EASTON, PA. – After waiting 40 years for an NCAA tournament berth, the men’s basketball team will have to wait at least one more after losing to the University of Pennsylvania, 77-58.

In the final contest of a two-game Ivy playoff, Yale (20-10) fell behind early and never caught up to a powerful Quaker team (25-6) Saturday night at a sold-out Kirby Sports Center at Lafayette College. With the win, the Quakers earn the Ivy League’s automatic bid to the NCAA tournament. The Elis now await a potential berth in 40-team NIT field, which will be announced Sunday night.

“We didn’t get the job done tonight,” Yale head coach James Jones said. “I thought Penn played extremely tough tonight. [The officials] let the game be physical, which was good, but we didn’t take full advantage of it.”

The Quakers did, though, winning the game on the strength of their frontcourt. Penn forward Koko Archibong, a first team All-Ivy selection, was the game’s star, going for 21 points and 16 rebounds. His frontcourt mate, Ivy League Player of the Year Ugonna Onyekwe, had 16 points.

“They did a really good job of setting the tone tonight,” Penn head coach Fran Dunphy said of his starting forwards. “You would like to see that out of both of those guys every minute of every day.”

The first two games the teams played this year were nail-biters. Penn rallied for a 72-63 win Feb. 23 in Philadelphia after Yale had won two weeks prior with an 83-78 decision in New Haven that accounts for the Quakers’ last loss.

Saturday night’s contest, however, was a rout from the outset. Yale fell in an early 21-6 hole and could never dig itself out the rest of the way.

For the game, Penn scored 36 points in the paint and outrebounded the Elis 42 to 30.

The opening Penn run featured too many Yale turnovers and missed 3-pointers. The Elis could not establish their inside game and as a result relied too heavily on the 3-point shot, which was not falling. In the final eight minutes of the half, the Elis found their offense, but the Quakers did not relent, taking a 37-25 lead into the break.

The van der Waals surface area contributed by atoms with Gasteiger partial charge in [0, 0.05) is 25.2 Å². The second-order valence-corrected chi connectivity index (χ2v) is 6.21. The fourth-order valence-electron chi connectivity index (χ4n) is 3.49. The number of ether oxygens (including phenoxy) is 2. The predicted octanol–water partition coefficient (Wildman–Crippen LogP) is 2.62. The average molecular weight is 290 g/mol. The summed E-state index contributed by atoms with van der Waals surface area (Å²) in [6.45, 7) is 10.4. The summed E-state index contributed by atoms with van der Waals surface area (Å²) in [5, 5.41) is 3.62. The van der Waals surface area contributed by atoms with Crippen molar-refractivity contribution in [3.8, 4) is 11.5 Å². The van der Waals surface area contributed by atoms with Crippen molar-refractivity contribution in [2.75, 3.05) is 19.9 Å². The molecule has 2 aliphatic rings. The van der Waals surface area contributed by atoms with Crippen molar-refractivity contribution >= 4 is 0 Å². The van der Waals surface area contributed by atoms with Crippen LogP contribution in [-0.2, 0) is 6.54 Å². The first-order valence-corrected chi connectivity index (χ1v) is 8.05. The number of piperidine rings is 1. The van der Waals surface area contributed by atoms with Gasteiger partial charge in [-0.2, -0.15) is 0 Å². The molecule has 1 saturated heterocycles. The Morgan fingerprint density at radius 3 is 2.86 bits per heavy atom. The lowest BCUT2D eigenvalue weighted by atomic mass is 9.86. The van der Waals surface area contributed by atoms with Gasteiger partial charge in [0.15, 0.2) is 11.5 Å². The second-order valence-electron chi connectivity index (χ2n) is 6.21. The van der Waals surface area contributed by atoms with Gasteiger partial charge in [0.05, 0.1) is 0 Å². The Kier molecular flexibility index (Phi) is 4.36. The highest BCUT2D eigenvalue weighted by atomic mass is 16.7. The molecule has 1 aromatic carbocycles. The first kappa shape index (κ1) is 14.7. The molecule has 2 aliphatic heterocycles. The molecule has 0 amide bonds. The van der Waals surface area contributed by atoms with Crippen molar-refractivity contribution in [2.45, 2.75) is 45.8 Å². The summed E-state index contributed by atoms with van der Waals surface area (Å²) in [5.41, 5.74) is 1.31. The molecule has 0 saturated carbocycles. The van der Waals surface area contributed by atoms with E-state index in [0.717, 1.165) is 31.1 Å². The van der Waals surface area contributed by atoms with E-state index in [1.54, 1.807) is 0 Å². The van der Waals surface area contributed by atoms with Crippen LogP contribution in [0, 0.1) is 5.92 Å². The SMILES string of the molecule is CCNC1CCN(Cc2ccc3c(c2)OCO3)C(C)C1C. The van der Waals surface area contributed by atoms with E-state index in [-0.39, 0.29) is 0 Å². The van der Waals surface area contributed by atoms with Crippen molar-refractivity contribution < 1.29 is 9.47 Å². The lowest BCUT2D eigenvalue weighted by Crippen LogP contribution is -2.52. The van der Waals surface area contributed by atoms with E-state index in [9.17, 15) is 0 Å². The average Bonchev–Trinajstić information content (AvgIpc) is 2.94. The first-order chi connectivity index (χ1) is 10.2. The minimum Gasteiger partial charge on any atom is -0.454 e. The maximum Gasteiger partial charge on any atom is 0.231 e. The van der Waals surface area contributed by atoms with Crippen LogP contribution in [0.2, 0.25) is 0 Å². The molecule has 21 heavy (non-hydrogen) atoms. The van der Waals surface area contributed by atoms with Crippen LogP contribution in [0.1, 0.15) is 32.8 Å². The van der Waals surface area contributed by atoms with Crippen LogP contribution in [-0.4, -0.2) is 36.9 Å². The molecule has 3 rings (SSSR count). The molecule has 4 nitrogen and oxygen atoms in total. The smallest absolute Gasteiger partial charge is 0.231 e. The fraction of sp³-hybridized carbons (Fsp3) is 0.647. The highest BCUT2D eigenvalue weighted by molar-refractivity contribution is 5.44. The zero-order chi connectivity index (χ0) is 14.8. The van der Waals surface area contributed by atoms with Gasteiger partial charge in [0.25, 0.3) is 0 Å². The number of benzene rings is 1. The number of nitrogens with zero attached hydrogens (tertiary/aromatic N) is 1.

In the second half, Yale’s Paul Vitelli ’04 swished a 3-pointer to cut the lead to 9 points, 37-28, but that was as close as the Elis would get.

Josh Hill ’04 was the only Yale player to reach double figures, finishing with 14 points. Yale shot only 29 percent in the game, compared to 54.7 percent shooting by the Quakers.

Yale, Penn and Princeton shared the Ivy League championship by finishing with identical 11-3 records, necessitating the two-game playoff to determine the recipient of the league’s automatic NCAA berth.

Yale had its sights set on that berth – which the Quakers earned by winning their final 10 games – the team can take consolation in a possible NIT berth.

“For us to have 20 wins in our league this year, we should get an NIT bid,” Jones said.

In sharing the league title, Yale became the first team other than Penn or Princeton to finish atop the league standings since 1988. It was also the first time Yale has finished in first place since the 1962-63 season, when it finished tied with Princeton.

“Penn is where we want to be,” said Hill, who reflected on the Elis’ accomplishments this season. “We are trying to start our own tradition, and I think we are on the right path.”